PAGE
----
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A CHALLENGING ODDITY
on 20 August 2013
California's surfing Josts have fallen on bad times, the family in danger of tearing itself apart. Can young Shaun's skills on the waves revive the acclaim father and grandfather used to enjoy? There are sharp divisions, though, on whether he should be allowed to proceed.
Enter John, mystery man. He seems like a novice angel, despatched (somewhat prematurely) from on high to do good. Those he meets are puzzled by his lack of social skills, his main means of communication repetition of words he has heard (which, in fact, often works surprisingly well).
Slowly but surely THINGS begin to happen, ranging from the strange to the positively miraculous.
Austin Nicholls as John is the main reason to watch, there about him a beguiling innocence. Other performances are also enjoyable, including the mobsters increasingly out of their depth. A major drawback, however, concerns some of the key characters. They are so hard to like, that grandmother especially. The 18 rating is presumably because of their expletives, which many viewers may feel do the series no favours.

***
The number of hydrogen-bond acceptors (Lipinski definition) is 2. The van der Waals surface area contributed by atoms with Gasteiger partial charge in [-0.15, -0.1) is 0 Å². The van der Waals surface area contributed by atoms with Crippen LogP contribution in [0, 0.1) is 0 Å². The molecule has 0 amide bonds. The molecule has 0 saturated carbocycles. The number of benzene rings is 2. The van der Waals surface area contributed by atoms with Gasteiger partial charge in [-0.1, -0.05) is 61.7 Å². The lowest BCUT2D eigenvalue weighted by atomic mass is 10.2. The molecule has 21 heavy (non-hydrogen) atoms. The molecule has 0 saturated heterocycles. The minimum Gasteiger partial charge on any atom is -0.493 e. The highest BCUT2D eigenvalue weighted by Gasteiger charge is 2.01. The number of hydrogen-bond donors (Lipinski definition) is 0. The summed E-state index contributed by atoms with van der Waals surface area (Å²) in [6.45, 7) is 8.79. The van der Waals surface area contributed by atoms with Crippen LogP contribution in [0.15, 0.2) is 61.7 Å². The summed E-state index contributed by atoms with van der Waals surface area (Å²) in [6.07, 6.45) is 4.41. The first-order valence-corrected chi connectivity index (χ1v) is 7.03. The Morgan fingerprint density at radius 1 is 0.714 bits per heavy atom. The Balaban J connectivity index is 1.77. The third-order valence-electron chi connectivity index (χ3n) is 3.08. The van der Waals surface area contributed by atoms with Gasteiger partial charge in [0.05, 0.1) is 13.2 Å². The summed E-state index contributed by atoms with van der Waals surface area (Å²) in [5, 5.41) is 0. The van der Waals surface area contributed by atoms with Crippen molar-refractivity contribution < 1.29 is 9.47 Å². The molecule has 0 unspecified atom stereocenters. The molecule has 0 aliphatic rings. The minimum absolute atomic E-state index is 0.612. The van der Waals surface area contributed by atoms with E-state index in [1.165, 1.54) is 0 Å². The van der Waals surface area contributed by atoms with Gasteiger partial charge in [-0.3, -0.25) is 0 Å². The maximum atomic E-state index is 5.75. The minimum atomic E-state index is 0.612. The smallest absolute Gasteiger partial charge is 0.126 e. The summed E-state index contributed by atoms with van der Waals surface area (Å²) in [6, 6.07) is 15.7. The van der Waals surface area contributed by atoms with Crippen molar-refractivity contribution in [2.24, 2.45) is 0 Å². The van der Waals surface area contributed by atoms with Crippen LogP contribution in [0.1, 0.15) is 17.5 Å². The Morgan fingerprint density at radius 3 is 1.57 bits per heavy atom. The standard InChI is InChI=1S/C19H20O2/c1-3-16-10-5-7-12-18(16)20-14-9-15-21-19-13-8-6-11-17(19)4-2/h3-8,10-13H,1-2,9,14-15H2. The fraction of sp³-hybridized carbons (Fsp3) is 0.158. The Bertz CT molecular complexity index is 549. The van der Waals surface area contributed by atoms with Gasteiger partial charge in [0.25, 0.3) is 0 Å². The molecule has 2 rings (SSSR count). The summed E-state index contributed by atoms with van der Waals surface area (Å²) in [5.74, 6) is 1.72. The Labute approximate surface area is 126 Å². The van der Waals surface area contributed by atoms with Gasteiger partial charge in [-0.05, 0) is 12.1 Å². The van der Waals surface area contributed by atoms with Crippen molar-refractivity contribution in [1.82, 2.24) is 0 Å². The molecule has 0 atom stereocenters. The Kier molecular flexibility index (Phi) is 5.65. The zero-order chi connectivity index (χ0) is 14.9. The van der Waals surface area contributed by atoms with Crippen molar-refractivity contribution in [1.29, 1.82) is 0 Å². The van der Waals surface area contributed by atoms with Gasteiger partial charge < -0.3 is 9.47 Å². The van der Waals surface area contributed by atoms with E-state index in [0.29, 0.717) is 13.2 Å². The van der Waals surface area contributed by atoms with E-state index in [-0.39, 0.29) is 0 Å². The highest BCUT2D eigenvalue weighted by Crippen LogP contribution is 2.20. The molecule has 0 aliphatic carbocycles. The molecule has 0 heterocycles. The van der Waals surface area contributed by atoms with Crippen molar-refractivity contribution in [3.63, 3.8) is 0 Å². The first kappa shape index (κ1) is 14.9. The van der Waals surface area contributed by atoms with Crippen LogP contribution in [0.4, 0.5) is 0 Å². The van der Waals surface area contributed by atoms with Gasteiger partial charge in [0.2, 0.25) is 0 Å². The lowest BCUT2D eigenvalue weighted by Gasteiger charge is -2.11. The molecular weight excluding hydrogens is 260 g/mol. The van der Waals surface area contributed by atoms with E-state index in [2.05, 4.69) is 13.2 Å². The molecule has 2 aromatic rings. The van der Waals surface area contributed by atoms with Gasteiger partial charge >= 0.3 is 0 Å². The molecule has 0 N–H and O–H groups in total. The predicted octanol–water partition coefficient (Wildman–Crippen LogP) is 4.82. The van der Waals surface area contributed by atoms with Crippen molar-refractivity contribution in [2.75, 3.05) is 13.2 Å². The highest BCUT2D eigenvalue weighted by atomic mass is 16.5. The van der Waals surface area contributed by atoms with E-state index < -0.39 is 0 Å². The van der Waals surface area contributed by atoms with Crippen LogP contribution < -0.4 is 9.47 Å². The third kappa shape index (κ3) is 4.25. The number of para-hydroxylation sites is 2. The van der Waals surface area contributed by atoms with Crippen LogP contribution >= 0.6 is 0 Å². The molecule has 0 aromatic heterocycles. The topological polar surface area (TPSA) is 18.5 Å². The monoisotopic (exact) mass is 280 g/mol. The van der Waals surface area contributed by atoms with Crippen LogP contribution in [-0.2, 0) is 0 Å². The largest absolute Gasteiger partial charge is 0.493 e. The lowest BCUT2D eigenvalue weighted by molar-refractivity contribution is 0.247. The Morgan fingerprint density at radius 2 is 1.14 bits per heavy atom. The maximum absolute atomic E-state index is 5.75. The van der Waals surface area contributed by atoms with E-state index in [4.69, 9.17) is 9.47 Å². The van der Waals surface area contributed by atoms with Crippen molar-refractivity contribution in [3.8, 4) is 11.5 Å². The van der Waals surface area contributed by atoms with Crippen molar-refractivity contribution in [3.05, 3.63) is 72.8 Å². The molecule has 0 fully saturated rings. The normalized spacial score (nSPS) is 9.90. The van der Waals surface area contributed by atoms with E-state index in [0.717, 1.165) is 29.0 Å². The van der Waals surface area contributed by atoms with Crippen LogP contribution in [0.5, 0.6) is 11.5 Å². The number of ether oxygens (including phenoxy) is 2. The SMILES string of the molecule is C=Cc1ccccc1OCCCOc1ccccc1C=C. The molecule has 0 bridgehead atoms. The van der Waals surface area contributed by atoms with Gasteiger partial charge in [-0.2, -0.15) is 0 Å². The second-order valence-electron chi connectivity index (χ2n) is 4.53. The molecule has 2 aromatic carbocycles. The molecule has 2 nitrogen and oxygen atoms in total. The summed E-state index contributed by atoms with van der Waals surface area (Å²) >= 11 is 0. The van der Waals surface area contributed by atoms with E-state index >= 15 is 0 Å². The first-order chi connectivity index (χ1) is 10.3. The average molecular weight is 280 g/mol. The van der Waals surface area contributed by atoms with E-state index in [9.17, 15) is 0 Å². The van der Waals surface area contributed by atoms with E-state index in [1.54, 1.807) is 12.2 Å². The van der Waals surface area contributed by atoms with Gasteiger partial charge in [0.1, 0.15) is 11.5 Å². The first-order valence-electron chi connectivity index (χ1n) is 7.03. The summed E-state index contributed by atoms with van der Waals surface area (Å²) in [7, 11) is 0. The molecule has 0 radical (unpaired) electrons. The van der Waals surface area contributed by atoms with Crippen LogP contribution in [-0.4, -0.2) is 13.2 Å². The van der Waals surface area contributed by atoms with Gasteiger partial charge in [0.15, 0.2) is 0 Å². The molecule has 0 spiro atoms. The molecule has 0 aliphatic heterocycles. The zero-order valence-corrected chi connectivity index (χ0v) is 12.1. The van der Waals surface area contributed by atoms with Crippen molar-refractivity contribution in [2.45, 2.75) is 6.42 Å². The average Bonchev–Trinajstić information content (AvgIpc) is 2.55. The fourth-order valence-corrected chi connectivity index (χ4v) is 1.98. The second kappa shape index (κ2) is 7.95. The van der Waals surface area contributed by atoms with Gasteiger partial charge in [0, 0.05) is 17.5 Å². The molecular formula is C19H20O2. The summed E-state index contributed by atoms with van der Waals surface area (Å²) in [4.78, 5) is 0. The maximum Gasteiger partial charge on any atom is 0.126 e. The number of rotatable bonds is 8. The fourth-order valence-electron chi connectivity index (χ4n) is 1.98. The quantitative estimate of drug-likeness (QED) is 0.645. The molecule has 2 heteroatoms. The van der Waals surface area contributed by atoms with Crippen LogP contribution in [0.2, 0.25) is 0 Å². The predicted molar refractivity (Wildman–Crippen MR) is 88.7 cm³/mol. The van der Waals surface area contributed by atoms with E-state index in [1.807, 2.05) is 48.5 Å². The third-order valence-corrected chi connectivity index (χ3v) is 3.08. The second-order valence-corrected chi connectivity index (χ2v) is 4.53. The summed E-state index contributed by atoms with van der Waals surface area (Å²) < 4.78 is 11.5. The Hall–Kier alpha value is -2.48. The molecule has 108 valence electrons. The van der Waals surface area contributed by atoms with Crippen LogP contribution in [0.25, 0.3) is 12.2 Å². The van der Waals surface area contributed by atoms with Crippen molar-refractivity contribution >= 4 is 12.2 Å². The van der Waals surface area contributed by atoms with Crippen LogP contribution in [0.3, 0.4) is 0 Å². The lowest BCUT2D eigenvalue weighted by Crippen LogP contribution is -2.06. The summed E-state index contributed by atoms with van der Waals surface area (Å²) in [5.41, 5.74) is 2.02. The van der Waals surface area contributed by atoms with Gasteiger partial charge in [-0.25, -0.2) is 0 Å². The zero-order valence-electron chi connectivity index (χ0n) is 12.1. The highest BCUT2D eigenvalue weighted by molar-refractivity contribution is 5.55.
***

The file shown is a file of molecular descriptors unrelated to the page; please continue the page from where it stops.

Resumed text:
Another barrier to enjoyment is the deliberate obscurity, which some may call pretentiousness. Check out the "Decoding John" bonus on Episode 6, creator David Milch attempting to explain to the cast the thinking behind some of the lines they are expected to say. Those around him seem bemused. If they find it hard to understand, what hope for most viewers?
I wanted to like the show far more than I did, but felt it trying to be too clever for its own good. Clearly the series has its strong admirers, they detecting in it matters most mystical and positively wondrous. Others may feel the best has not been made of the undoubted talents involved.
Critics are thus divided, but there is one point on which they can agree. In no way can "John from Cincinnati" be regarded as bland.